Maintenance Amendment Act: More compliance requirements for electronic communications network operators

Providers of electronic communications services (ECSPs) face an increasingly complex framework of compliance requirements in respect of their networks and accessing information pertaining to their use. While these requirements used to be derived primarily from sector legislation, such as the Electronic Communications Act, No 36 of 2005 and Interception laws (the RICA Act, No 70 of 2002) this is no longer the case. Requirements in respect of voice and data interception, real-time or archived

31 Jan 2018 2 min read Technology, Media & Telecommunications Alert Article

Most notably, the proposed Cybercrimes and Cybersecurity Bill, tabled last year, add new monitoring obligations for communications service providers and financial institutions. This Bill requires an ECSP (and financial institution) within 72 hours of becoming aware of its network being involved in the commission of a cybercrime, to report it and preserve any information which may be of assistance to law enforcement agencies.

The latest piece of legislation to create further obligations for service providers is the Maintenance Amendment Act, No 9 of 2015. The opportunity for defaulters of maintenance to avoid their responsibilities is now becoming increasingly difficult, with maintenance officers that may now request electronic communications service providers to furnish contact information of defaulters.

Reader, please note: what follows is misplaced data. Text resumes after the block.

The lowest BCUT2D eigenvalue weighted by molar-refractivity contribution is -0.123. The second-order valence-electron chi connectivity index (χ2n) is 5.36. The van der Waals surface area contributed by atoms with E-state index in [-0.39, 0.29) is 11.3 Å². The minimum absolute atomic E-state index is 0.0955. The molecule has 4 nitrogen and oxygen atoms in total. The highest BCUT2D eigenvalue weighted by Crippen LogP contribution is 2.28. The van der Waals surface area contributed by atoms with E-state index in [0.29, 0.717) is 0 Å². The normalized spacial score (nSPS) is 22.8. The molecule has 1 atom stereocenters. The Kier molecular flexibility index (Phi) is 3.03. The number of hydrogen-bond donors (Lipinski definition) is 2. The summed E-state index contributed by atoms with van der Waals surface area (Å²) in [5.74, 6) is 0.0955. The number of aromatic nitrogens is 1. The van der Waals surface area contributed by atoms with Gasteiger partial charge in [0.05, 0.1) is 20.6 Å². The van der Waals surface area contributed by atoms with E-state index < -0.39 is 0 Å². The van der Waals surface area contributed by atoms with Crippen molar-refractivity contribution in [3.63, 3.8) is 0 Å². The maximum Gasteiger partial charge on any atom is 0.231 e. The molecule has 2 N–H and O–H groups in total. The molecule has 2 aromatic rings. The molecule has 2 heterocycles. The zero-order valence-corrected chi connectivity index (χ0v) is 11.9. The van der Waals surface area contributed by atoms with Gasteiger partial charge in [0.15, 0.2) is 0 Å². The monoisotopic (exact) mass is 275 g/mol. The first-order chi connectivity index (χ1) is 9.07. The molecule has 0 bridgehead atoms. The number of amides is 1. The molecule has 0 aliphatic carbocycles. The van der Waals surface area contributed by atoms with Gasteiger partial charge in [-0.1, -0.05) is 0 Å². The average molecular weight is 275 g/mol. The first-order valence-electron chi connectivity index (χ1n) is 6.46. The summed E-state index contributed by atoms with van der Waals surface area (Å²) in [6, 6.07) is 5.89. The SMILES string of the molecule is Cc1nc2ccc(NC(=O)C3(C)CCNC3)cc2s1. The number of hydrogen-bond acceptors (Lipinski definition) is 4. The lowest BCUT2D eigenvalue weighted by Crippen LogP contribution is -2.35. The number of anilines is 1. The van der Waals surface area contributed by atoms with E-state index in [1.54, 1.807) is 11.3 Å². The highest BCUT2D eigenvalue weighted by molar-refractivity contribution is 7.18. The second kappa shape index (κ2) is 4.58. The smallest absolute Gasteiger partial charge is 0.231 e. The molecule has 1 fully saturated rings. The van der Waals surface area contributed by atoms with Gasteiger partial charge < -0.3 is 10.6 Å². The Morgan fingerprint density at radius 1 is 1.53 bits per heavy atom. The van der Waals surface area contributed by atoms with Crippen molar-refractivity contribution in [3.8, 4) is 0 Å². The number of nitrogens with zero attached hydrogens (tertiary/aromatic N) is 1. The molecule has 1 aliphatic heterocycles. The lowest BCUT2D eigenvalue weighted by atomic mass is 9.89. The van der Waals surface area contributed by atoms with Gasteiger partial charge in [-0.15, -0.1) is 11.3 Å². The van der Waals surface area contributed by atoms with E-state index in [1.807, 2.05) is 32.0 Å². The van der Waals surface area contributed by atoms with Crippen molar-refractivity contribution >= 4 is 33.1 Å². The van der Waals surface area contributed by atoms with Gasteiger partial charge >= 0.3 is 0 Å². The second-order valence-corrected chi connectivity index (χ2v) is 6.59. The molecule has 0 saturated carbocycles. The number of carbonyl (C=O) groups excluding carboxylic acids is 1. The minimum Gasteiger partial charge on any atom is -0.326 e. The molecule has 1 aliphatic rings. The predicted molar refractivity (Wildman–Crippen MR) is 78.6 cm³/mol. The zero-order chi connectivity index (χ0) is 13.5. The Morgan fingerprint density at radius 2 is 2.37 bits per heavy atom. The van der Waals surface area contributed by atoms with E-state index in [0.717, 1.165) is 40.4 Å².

During 2015, this Act came into force, with the exception of two sections and one subsection, presumably in light of certain practical difficulties. With effect from 5 January 2018, the three outstanding provisions, ie s2, 11 and 13(b) of the Maintenance Amendment Act, have become effective.

Section 2 of the Maintenance Amendment Act amends s7 of the Maintenance Act, No 99 of 1998, which deals with the investigation of maintenance complaints. The new provision sets out that if a person responsible for maintenance cannot be traced by a maintenance officer and is a customer of an ECSP, the maintenance court may now issue a direction to one or more ECSPs, to furnish the court with the contact information of the responsible person. In addition, the order may only be granted if the court is satisfied that all reasonable efforts have been made by the maintenance officer to locate the defaulter and such efforts have failed.

As is the case in the Cybercrimes Bill, an ECSP may apply for an extension of time, if it can be shown that the information cannot be provided timeously. The service provider may also apply for the cancellation of the direction, if it can be proven that no service is provided to the person in question, or if the requested information is not available in its records.

The cost implications to obtain the information from a service provider may be funded by the State if it is found that the complainant cannot afford to do so. The court may also order the person affected by the order (the defaulter), to refund the State, if it has paid the costs for the furnishing of information.

While this amendment may assist in tracing defaulters who often do everything in their power to evade their maintenance obligations, it adds a further obligation on service providers to comply with information and interception directives – an increasingly complex area of network compliance.

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